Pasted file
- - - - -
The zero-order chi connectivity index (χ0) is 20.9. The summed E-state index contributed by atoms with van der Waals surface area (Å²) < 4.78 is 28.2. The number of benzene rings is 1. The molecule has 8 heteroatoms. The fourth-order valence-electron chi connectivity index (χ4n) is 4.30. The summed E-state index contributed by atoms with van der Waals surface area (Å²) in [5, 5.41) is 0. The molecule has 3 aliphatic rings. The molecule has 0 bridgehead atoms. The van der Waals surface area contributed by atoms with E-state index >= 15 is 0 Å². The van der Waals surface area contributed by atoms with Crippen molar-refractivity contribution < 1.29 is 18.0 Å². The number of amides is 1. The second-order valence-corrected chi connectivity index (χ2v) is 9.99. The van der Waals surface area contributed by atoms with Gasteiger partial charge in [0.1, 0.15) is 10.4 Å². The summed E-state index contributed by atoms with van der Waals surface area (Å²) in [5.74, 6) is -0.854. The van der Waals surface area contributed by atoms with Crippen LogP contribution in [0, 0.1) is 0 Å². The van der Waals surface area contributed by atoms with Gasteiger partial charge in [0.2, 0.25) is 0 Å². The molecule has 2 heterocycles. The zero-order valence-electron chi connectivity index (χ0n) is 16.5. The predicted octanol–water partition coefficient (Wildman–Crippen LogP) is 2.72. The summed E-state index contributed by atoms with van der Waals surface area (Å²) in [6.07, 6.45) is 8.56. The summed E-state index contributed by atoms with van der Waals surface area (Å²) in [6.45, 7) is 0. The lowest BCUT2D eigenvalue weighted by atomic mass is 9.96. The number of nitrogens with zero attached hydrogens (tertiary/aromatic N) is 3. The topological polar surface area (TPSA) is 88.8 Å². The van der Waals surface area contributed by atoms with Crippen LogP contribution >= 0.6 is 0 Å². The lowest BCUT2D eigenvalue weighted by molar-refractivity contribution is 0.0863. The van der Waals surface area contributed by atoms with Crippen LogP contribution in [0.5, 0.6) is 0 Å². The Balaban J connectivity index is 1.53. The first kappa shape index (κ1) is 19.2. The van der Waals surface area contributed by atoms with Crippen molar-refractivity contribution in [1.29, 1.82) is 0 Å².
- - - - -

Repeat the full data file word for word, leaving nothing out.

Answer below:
The zero-order chi connectivity index (χ0) is 20.9. The summed E-state index contributed by atoms with van der Waals surface area (Å²) < 4.78 is 28.2. The number of benzene rings is 1. The molecule has 8 heteroatoms. The fourth-order valence-electron chi connectivity index (χ4n) is 4.30. The summed E-state index contributed by atoms with van der Waals surface area (Å²) in [5, 5.41) is 0. The molecule has 3 aliphatic rings. The molecule has 0 bridgehead atoms. The van der Waals surface area contributed by atoms with E-state index >= 15 is 0 Å². The van der Waals surface area contributed by atoms with Crippen molar-refractivity contribution < 1.29 is 18.0 Å². The number of amides is 1. The second-order valence-corrected chi connectivity index (χ2v) is 9.99. The van der Waals surface area contributed by atoms with Gasteiger partial charge in [0.1, 0.15) is 10.4 Å². The summed E-state index contributed by atoms with van der Waals surface area (Å²) in [5.74, 6) is -0.854. The van der Waals surface area contributed by atoms with Crippen LogP contribution in [0, 0.1) is 0 Å². The van der Waals surface area contributed by atoms with Gasteiger partial charge in [0.2, 0.25) is 0 Å². The molecule has 2 heterocycles. The zero-order valence-electron chi connectivity index (χ0n) is 16.5. The predicted octanol–water partition coefficient (Wildman–Crippen LogP) is 2.72. The summed E-state index contributed by atoms with van der Waals surface area (Å²) in [6.07, 6.45) is 8.56. The summed E-state index contributed by atoms with van der Waals surface area (Å²) in [6.45, 7) is 0. The lowest BCUT2D eigenvalue weighted by atomic mass is 9.96. The number of nitrogens with zero attached hydrogens (tertiary/aromatic N) is 3. The topological polar surface area (TPSA) is 88.8 Å². The van der Waals surface area contributed by atoms with Crippen LogP contribution >= 0.6 is 0 Å². The lowest BCUT2D eigenvalue weighted by molar-refractivity contribution is 0.0863. The van der Waals surface area contributed by atoms with Crippen LogP contribution in [0.5, 0.6) is 0 Å². The Balaban J connectivity index is 1.53. The first kappa shape index (κ1) is 19.2. The van der Waals surface area contributed by atoms with Crippen molar-refractivity contribution in [1.29, 1.82) is 0 Å².